What if a child from another world crash-landed on Earth, but instead of becoming a hero to mankind, he proved to be something far more sinister?

Elizabeth Banks • David Denman • Jackson A. Dunn

He’s Not Here To Save The World.

*Minor spoilers*

Brightburn is essentially the Superman origin story, had Supes not been the earnest jobsworth that he is – and had been bad to the bone instead. Which is a cool direction to take such a well-known and well-loved story.

Tori (Banks) and Kyle Breyer (Denman) long for a child of their own. One night they get a visit from a mysterious meteorite that crash lands in the middle of their farm. Several years later we meet their son Brandon (Dunn), a slightly odd (soon to be) twelve-year-old doted on by his adoring mother.

Brandon as it happens is on the cusp of his teen years but clearly doesn’t fit in with the other kids. Mildly bullied by his peers, he finds comfort in his classmate Caitlyn (Emmie Hunter), who tells him smart guys get into good schools. Brandon also likes to doodle which might be a detail we’ll come back to later.

On Brandon’s twelfth birthday, something changes dramatically. He starts reacting to something the Breyers have stored in the barn. He’s woken in the night and drawn to the locked hatch that leads to this mysterious secret. It’s not a spoiler to say that it is of course an alien spacecraft of some kind. The very craft that delivered Brandon to earth from wherever it is he came from.

So Brandon is special in every sense of the word and his parents grow frightened that he’s about to discover his unique origin. Unfortunately, this awakening in Brandon – stirred up by an alien transmission from the ship – has a very negative effect on the boy. Shit starts to go down as he finally starts to figure out a few things for himself.

Brandon becomes creepier and creepier, behaving inappropriately around Caitlyn and, after lashing out violently, ends up in session with his aunt, the school councilor Merilee McNichol (Meredith Hagner). Along with her husband Noah (Matt Jones), Merilee forms Brandon’s small family unit. Which is shame when the McNichols become more concerned about the changes in their nephew, with devastating consequences.

When local diner owner Erica (Becky Wahlstrom) goes missing after what looks like a robbery at the restaurant, Sheriff Deever (Gregory Alan Williams) finds some intriguing evidence at the scene. But what does it mean? Well, there aren’t many surprises here in terms of twists and turns, Brandon is a bad guy with a mission to “Take the world” – whatever the cost. But is there still good in him, as his hopeful mother suggests?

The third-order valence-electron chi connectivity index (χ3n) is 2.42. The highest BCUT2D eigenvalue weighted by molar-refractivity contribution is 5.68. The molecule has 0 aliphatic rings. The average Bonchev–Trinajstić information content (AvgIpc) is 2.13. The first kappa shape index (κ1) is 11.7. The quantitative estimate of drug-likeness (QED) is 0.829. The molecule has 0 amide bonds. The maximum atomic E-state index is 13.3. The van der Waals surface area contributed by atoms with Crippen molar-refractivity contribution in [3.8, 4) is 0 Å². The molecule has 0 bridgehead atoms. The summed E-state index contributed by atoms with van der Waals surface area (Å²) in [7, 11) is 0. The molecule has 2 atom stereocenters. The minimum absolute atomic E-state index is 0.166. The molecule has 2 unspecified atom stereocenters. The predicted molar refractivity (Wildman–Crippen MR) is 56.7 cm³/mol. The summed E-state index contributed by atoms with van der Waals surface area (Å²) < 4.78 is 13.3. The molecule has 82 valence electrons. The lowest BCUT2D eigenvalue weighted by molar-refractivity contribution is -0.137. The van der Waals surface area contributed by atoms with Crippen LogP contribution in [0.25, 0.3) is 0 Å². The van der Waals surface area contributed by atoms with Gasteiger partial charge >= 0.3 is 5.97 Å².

Well, I enjoyed this much more than anticipated. If I’m honest, the trailer gives away a lot but there is enough in the film to make up for it. The most notable thing about Brightburn is how relentlessly (and deliberately) gory it is. Like for real, I had to watch several of the scenes through fanned fingers. There’s one scene that turned my stomach enough for me to put down the giant chocolate buttons, which is no mean feat.

Elizabeth Banks is terrific. I really bought her as a mother who will stop at nothing to protect her kid. It’s devastating to go through the gamut of emotion that she does, as the penny drops about what a turd her boy is. Pretty sure he never told her to fuck off when she asked him to mow the lawn though, Timothy James Martin.

Ultimately, however this isn’t the most memorable movie of all time. Dunn doesn’t have a lot of range as an actor yet – and that does affect things. I get that he’s strange but I would have liked to feel some empathy for him. I really do appreciate how little we know about where he’s from and what may happen next. And the climax was great, dark as shit and poignant.

Special shout out to the brilliant Michael Rooker in his pre-credit scenes. As conspiracy theorist The Big T, he sites several sightings of other familiar comic book characters around the world, including a witch that strangles people with ropes… I want to hear more about her.

Film details:

Brightburn
Year: 2019
Director: David Yarovesky
IMDB Rating: 6.4/10
My Rating: 3.5/5

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